The previous articles on this website have clearly summarized how depleted the planet’s resources are. There is neither time nor space to erect cultural barriers around potential solutions to the current situation. The type of cars our parents and grandparents drove, how they cultivated fields, raised animals, what they used for fuel, how much of what they ate, or how they packaged their food, all of this is rapidly changing.
That we will be eating insects would have been hardly believable just a few years ago. But it’s here, and it’s amazing how quickly society has embraced it. When you bring insect-based products to a birthday celebration, most people don’t cringe; on the contrary, the bag passes from hand to hand. There’s no wonder in that; the minuscule ecological footprint is not the only advantage of consuming insects. Your body will thank you for eating insects. Insects are, in fact, a literal and letter-for-letter nutritional and dietary gem.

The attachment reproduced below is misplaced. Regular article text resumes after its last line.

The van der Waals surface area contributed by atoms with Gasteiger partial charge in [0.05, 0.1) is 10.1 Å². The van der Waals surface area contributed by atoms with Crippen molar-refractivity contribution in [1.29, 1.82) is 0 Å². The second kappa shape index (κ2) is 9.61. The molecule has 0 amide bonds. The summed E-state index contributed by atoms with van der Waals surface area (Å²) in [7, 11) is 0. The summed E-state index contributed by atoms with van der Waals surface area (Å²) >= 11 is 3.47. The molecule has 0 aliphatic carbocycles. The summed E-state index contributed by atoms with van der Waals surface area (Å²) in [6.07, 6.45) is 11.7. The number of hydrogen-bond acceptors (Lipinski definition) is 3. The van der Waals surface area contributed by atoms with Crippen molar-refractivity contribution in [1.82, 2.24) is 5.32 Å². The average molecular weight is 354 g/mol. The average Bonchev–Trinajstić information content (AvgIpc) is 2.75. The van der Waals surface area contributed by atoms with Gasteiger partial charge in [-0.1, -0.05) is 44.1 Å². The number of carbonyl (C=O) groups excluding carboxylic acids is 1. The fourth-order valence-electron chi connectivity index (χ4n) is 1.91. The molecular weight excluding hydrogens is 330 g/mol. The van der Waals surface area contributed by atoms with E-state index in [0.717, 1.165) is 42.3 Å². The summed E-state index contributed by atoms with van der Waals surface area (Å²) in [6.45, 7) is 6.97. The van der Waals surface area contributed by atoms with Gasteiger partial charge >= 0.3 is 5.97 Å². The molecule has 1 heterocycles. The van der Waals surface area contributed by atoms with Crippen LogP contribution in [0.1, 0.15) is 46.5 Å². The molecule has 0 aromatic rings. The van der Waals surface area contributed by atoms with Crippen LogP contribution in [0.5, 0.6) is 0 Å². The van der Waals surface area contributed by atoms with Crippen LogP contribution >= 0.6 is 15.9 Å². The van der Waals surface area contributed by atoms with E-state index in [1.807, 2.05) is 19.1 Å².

Nutritional value of insects
The available energy in 100 grams of mealworm larvae is 860 KJ (206 kcal). When comparing this to traditional types of meat, the result will naturally depend on which part of the respective animal we are comparing. For example, a kilogram of beef tenderloin has 500 KJ, while fatty beef has 1230 KJ. At first glance, some types of meat may seem lower in calories. However, upon closer examination, the content of essential amino acids, the ratio of unsaturated to saturated fatty acids, and other nutritional parameters clearly place insects at the top of this hypothetical hierarchy of animal-based foods. We can confidently label insects as a superfood.